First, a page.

Explain what you think defines modern drama.Explain what you think defines modern drama.
In the twentieth century, realism to extreme, naturalism, expressionism, and symbolism characterized drama. Such as play as "The Iceman Cometh" by Eugene O'Neill is noted for its dark realism. Written in 1939, this play was not performed until 1946 after World War II when O'Neill felt the public was ready for the despair in this play. In 1956 O'Neill's "Long Day's Journey into Night" was performed; this play presents an almost morbid pessimism as none of the characters have any noble characteristics. Often O'Neill has been classified as a naturalist; that is, he emphasizes the more sordid and pessimistic aspects of life.
In the mid-twentieth century, expressionism burgeoned with its use of minimal scenery, telegraphic dialogue, and characters portrayed as types, rather than individuals. Expressionism was used by Tennessee Williams in his "A Glass Menagerie." Such an expressionistic play approaces truth not by aping reality, but by transforming it into illusion. The use of music, for example, is employed as memory. Light, too, plays an important role as many of the characters' movements are formalized and mechanical, as well. Williams's play is viewed through a screen to aid in the perception of the characters as more type than whole. With the continuing effects of World War II, other works that were expressionistic were produced to express the meaningless of human existence. From expressionism there was a natural transition to the theatre of the absurd in such plays as Samuel Beckett's "Waiting for Godot" and Eugene Ionesco's "Bald Soprano." This theatre of the absurd at times assaulted its audience with movement and sound and cruelty such as in Edward Albee's "Who's Afraid of Virginia Woolf" whose dialogues are brillantly abusive and cruel. Such a play is marked by wit, irony, and satire. Existentialism was a natural progression from the theatre of the absurd with its need for expressing the psychological effects of knowing that life is absurd and that one must makes his/her own existen
In the late twentieth century, a witty surrealism emerged with brillant word play, stark settings, austere language in sparse dialogue came about with playwrights such as America's Sam Shepard and David Marmet in "Buried Child," and "Glengarrry Glen Ross," plays characterized by stark settings, meaningful silences, powerful streaks of menace, and outbursts of real or implied violence. Certainly, modern drama has opened up many avenues for playwrights.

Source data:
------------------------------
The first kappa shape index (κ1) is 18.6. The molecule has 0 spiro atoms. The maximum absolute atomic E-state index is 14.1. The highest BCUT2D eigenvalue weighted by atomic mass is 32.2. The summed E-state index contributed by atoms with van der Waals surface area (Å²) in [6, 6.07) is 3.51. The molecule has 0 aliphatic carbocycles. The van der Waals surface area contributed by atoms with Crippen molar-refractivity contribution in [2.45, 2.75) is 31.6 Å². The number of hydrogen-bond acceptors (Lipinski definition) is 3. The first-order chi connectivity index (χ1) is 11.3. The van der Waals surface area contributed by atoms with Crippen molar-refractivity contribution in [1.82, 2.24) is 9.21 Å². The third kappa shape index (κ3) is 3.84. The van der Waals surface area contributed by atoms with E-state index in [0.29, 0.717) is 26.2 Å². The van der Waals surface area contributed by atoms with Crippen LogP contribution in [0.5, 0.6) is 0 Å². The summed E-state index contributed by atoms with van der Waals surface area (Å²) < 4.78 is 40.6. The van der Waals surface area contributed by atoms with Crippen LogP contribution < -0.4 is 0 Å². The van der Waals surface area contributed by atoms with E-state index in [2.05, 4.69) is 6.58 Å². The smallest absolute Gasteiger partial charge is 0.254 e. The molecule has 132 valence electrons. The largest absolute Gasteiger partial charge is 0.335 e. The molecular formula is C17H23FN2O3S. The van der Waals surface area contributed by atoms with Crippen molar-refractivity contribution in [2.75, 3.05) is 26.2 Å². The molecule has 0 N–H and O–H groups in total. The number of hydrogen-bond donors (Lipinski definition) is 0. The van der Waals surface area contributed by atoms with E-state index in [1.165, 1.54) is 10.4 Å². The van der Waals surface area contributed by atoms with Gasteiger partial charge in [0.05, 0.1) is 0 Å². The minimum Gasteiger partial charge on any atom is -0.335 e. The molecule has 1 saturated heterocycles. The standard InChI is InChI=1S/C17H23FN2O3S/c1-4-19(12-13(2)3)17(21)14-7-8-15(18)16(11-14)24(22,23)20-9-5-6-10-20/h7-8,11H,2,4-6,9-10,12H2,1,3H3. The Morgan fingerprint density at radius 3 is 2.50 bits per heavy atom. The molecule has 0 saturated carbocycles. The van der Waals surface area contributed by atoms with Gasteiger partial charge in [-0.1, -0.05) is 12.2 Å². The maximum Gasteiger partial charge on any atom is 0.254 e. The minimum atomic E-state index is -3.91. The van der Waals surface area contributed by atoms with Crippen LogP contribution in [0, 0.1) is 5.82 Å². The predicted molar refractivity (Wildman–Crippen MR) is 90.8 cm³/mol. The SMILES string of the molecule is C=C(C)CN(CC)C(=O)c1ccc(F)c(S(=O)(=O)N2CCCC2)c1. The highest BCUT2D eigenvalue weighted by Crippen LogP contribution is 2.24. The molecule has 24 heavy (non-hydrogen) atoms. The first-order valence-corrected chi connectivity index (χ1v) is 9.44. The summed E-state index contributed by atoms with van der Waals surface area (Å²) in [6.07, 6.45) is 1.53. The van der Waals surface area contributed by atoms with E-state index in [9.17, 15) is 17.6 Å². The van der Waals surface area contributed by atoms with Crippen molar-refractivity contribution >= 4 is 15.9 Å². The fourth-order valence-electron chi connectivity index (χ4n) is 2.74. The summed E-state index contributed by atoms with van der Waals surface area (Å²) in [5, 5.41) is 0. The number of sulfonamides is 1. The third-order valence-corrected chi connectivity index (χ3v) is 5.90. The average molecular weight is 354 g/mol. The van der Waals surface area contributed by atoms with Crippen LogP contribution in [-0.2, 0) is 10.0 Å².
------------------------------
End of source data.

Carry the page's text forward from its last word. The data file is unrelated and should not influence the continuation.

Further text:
This question will open a great deal of discussion and I am not sure you will have a definitive answer. Perhaps, you will have to piece together ideas to derive your own understanding. I look at modern drama from a thematic perspective. Part of what defines modern drama for me is an emphasis on experiences and predicaments that have applicability to as many people as possible. Modern drama speaks loudly and lucidly to multiple parties, and can articulate struggle and redemption in a manner that makes it understandable to all in the modern setting. Its relevancy is effective in real time. For example, a reason I consider Beckett's Waiting for Godot modern drama because it speaks to a condition of paralysis that can apply to human beings, as a whole. The Crucible is an example of modern drama because it speaks to the vision of the tyranny of the community and the hypocrisy that it compels within individuals. This definition of modern drama can encompass works that apply to a particular culture of individuals. I consider Angels in America, a play that deals with thematic elements about homosexuality, an example of modern drama because it speaks to how one deals with death and the fear of it. Fences might be a work that is applicable to the African American predicament but it speaks to a larger conception of dreams and conflict within families. For me, modern drama has to speak to issues where there is a level of connection that can be evident to as many individuals as possible as something new in the human predicament is revealed.
I'll veer away a little from the philosophical discussion of modern drama because the other posts have covered that very thoroughly. Another common aspect of modern drama is a focus on stage direction. Modern playwrights often include background information and detailed stage directions (movement of characters, stage setup, even light and sound effects). Sometimes they provide detailed costume instructions or descriptions. This focus on the sets and background information differs from Renaissance drama, which often provides minimal stage direction.
A good example of this is Miller's The Crucible (or many of his plays for that matter). He produces a tragic hero and many other classical effects but then structures his play in a modern style.